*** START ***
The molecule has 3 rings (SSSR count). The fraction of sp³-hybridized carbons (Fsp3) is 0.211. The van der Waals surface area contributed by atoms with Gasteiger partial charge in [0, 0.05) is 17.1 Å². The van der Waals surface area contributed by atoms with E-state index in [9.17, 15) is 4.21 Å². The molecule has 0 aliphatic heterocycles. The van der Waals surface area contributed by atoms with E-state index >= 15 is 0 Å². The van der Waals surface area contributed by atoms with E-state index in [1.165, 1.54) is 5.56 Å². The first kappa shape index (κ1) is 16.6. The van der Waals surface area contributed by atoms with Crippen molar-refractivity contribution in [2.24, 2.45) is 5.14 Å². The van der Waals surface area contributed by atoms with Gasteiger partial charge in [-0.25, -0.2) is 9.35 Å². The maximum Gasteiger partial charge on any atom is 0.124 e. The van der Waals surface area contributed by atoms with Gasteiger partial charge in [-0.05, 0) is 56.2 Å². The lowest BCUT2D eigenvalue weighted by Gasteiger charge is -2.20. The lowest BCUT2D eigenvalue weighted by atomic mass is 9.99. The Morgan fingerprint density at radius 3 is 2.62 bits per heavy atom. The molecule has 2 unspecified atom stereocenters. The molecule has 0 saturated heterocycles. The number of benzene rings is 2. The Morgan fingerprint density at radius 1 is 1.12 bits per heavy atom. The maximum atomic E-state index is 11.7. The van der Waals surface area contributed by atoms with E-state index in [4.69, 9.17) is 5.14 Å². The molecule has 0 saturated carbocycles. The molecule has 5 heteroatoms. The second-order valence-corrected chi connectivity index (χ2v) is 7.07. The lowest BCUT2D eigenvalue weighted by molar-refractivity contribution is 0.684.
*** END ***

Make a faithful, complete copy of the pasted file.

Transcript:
The molecule has 3 rings (SSSR count). The fraction of sp³-hybridized carbons (Fsp3) is 0.211. The van der Waals surface area contributed by atoms with Gasteiger partial charge in [0, 0.05) is 17.1 Å². The van der Waals surface area contributed by atoms with E-state index in [9.17, 15) is 4.21 Å². The molecule has 0 aliphatic heterocycles. The van der Waals surface area contributed by atoms with E-state index >= 15 is 0 Å². The van der Waals surface area contributed by atoms with E-state index in [1.165, 1.54) is 5.56 Å². The first kappa shape index (κ1) is 16.6. The van der Waals surface area contributed by atoms with Crippen molar-refractivity contribution in [2.24, 2.45) is 5.14 Å². The van der Waals surface area contributed by atoms with Gasteiger partial charge in [-0.25, -0.2) is 9.35 Å². The maximum Gasteiger partial charge on any atom is 0.124 e. The van der Waals surface area contributed by atoms with Gasteiger partial charge in [-0.05, 0) is 56.2 Å². The lowest BCUT2D eigenvalue weighted by Gasteiger charge is -2.20. The lowest BCUT2D eigenvalue weighted by atomic mass is 9.99. The Morgan fingerprint density at radius 3 is 2.62 bits per heavy atom. The molecule has 2 unspecified atom stereocenters. The molecule has 0 saturated heterocycles. The number of benzene rings is 2. The Morgan fingerprint density at radius 1 is 1.12 bits per heavy atom. The maximum atomic E-state index is 11.7. The van der Waals surface area contributed by atoms with E-state index in [4.69, 9.17) is 5.14 Å². The molecule has 0 saturated carbocycles. The molecule has 5 heteroatoms. The second-order valence-corrected chi connectivity index (χ2v) is 7.07. The lowest BCUT2D eigenvalue weighted by molar-refractivity contribution is 0.684.